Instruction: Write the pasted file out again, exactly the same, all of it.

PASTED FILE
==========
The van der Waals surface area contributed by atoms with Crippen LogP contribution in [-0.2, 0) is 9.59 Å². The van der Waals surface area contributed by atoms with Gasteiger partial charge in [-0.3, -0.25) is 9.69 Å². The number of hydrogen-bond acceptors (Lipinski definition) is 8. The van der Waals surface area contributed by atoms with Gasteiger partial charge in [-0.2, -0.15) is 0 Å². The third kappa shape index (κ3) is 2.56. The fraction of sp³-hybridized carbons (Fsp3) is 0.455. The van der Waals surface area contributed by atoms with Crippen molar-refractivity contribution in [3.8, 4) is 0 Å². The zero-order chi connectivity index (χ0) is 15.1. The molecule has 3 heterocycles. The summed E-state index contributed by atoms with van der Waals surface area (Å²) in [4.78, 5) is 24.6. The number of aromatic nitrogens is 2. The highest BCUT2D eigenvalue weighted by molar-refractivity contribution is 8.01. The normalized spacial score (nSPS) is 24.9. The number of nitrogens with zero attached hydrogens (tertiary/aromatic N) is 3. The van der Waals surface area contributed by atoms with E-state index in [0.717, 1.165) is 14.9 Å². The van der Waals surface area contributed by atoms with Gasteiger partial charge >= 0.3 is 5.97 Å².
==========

The van der Waals surface area contributed by atoms with Crippen LogP contribution in [-0.2, 0) is 9.59 Å². The van der Waals surface area contributed by atoms with Gasteiger partial charge in [-0.3, -0.25) is 9.69 Å². The number of hydrogen-bond acceptors (Lipinski definition) is 8. The van der Waals surface area contributed by atoms with Gasteiger partial charge in [-0.2, -0.15) is 0 Å². The third kappa shape index (κ3) is 2.56. The fraction of sp³-hybridized carbons (Fsp3) is 0.455. The van der Waals surface area contributed by atoms with Crippen molar-refractivity contribution in [3.8, 4) is 0 Å². The zero-order chi connectivity index (χ0) is 15.1. The molecule has 3 heterocycles. The summed E-state index contributed by atoms with van der Waals surface area (Å²) in [4.78, 5) is 24.6. The number of aromatic nitrogens is 2. The highest BCUT2D eigenvalue weighted by molar-refractivity contribution is 8.01. The normalized spacial score (nSPS) is 24.9. The number of nitrogens with zero attached hydrogens (tertiary/aromatic N) is 3. The van der Waals surface area contributed by atoms with E-state index in [0.717, 1.165) is 14.9 Å². The van der Waals surface area contributed by atoms with Gasteiger partial charge >= 0.3 is 5.97 Å².